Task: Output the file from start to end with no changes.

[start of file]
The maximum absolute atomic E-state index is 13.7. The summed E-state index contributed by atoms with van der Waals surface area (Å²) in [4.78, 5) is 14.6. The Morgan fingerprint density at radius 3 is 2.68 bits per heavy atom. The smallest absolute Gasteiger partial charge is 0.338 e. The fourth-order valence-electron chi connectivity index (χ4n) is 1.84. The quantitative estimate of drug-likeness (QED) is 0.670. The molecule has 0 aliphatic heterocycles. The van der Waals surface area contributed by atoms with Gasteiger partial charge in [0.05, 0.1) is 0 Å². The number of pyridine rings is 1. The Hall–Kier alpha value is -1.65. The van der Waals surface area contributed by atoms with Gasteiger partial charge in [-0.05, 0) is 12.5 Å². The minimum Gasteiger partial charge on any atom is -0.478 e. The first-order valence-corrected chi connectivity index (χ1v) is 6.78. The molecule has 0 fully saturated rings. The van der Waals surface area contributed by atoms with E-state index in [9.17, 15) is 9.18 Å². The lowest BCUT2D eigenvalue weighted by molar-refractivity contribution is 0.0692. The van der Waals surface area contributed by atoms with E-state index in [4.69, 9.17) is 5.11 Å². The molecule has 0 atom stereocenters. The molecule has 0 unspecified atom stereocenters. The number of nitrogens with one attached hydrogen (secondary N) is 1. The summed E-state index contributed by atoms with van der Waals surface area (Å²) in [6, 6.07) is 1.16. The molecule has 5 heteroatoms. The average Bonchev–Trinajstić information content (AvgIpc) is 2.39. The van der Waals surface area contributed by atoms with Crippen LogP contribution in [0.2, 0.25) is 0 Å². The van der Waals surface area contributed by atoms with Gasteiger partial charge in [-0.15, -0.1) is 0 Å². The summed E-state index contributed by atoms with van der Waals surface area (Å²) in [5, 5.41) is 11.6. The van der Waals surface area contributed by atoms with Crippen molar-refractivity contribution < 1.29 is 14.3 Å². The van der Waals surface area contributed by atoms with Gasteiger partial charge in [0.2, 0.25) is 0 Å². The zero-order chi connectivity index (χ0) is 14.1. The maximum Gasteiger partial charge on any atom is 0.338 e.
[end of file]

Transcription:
The maximum absolute atomic E-state index is 13.7. The summed E-state index contributed by atoms with van der Waals surface area (Å²) in [4.78, 5) is 14.6. The Morgan fingerprint density at radius 3 is 2.68 bits per heavy atom. The smallest absolute Gasteiger partial charge is 0.338 e. The fourth-order valence-electron chi connectivity index (χ4n) is 1.84. The quantitative estimate of drug-likeness (QED) is 0.670. The molecule has 0 aliphatic heterocycles. The van der Waals surface area contributed by atoms with Gasteiger partial charge in [0.05, 0.1) is 0 Å². The number of pyridine rings is 1. The Hall–Kier alpha value is -1.65. The van der Waals surface area contributed by atoms with Gasteiger partial charge in [-0.05, 0) is 12.5 Å². The minimum Gasteiger partial charge on any atom is -0.478 e. The first-order valence-corrected chi connectivity index (χ1v) is 6.78. The molecule has 0 fully saturated rings. The van der Waals surface area contributed by atoms with E-state index in [9.17, 15) is 9.18 Å². The lowest BCUT2D eigenvalue weighted by molar-refractivity contribution is 0.0692. The van der Waals surface area contributed by atoms with E-state index in [4.69, 9.17) is 5.11 Å². The molecule has 0 atom stereocenters. The molecule has 0 unspecified atom stereocenters. The number of nitrogens with one attached hydrogen (secondary N) is 1. The summed E-state index contributed by atoms with van der Waals surface area (Å²) in [6, 6.07) is 1.16. The molecule has 5 heteroatoms. The average Bonchev–Trinajstić information content (AvgIpc) is 2.39. The van der Waals surface area contributed by atoms with Crippen LogP contribution in [0.2, 0.25) is 0 Å². The van der Waals surface area contributed by atoms with Gasteiger partial charge in [-0.15, -0.1) is 0 Å². The summed E-state index contributed by atoms with van der Waals surface area (Å²) in [5, 5.41) is 11.6. The van der Waals surface area contributed by atoms with Crippen molar-refractivity contribution < 1.29 is 14.3 Å². The van der Waals surface area contributed by atoms with Gasteiger partial charge in [0.2, 0.25) is 0 Å². The zero-order chi connectivity index (χ0) is 14.1. The maximum Gasteiger partial charge on any atom is 0.338 e.